Actual Study Completion Date : February 2016

Resource links provided by the National Library of Medicine

MedlinePlus related topics: Health Checkup

Arm Intervention/treatment
Experimental: NIR anastomotic perfusion assessment

Patient will have their anastomosis assessed after they receive 7.5 to 9 mg of Indocyanine green intravenously (at a concentration of 2.5mg/ml).

The microvascularisation assessment will be performed using a near infrared device(Pinpoint device), allowing to increase reality.

This procedure will be repeated twice during the surgery, the first time before and the second time after the anastomosis has been done.

Procedure: NIR anastomotic perfusion assessment
Patient will have their anastomosis assessed by near infrared technology after indocyanine green has been injected i.v. The procedure will be repeated twice, once before the anastomosis and the second time after the anastomosis has been performed.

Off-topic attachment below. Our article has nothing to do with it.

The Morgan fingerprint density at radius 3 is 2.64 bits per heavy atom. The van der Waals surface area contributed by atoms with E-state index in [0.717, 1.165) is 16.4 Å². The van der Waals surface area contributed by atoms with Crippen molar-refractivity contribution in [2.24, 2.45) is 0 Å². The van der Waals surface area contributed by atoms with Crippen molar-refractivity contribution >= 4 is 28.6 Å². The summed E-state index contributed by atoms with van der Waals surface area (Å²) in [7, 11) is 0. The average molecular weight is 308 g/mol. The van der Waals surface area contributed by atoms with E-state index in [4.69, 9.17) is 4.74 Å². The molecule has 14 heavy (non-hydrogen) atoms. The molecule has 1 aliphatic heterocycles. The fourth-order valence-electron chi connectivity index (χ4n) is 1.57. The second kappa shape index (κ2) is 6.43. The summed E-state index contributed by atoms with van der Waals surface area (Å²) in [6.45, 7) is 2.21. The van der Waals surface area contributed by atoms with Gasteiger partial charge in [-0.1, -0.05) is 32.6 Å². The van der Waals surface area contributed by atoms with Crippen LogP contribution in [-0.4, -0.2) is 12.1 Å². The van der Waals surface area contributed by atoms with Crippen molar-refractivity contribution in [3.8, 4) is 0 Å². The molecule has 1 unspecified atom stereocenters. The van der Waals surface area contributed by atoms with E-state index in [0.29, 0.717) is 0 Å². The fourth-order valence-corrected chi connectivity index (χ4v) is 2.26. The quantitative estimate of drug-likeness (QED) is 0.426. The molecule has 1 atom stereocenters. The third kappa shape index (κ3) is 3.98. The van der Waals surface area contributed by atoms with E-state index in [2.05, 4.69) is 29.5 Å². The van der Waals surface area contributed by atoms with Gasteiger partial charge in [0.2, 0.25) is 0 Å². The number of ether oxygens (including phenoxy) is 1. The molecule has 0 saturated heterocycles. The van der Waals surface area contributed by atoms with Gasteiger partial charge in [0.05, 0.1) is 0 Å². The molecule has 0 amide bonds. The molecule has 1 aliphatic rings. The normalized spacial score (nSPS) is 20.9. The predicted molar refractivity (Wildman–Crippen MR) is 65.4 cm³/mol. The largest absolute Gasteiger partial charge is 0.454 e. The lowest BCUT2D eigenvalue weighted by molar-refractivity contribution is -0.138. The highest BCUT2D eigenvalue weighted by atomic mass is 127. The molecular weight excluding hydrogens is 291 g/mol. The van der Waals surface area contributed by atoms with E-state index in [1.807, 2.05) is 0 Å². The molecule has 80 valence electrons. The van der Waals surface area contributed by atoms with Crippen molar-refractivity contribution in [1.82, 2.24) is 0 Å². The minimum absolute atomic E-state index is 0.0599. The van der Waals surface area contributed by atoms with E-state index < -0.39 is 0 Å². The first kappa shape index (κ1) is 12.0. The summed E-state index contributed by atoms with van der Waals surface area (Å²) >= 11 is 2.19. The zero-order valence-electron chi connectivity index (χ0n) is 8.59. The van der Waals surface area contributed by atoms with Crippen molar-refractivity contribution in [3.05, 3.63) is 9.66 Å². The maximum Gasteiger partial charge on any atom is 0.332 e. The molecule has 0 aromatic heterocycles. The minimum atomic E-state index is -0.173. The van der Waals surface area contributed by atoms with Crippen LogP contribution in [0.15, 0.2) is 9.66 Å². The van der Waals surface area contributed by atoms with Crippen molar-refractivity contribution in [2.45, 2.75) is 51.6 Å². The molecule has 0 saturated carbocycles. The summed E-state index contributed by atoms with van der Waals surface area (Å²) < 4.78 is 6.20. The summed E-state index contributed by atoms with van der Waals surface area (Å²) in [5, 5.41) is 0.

Other Name: Indocyanine assessment of anastomotic microvascularisation

Device: Near infrared camera
Use of the Pinpoint laparoscopic scope (Novadaq, Vancouver, Canada) after injection of indocyanine green
Other Name: Pinpoint evaluation

Primary Outcome Measures :
  1. Anastomotic leak rate [ Time Frame: first 30 days ]
    anastomotic leak rate at 30 post operative days

Secondary Outcome Measures :
  1. Time to perform the near infrared procedure [ Time Frame: during surgery ]
    measured added time to the procedure

  2. Time to get a near infrared signal [ Time Frame: during surgery ]
    Time to see a signal during surgery

  3. complication rate [ Time Frame: 30 days ]
    according to Clavien Dindo classification

  4. Mortality [ Time Frame: 30 days ]
    30 days mortality

  5. Alteration of the course of surgery due to insufficient vascularisation [ Time Frame: during surgery ]
    If the vascularisation is insufficient during the surgery, the investigators can change the course of the surgery he is performing. For example, it could lead to a second resection to obtain well vascularized tissue for the anastomosis. Any alteration of the regular course of surgery for the safety of the patient is reported. The number of patient requiring an alteration of the course of surgery will be recorded.

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Ages Eligible for Study:   18 Years and older   (Adult, Older Adult)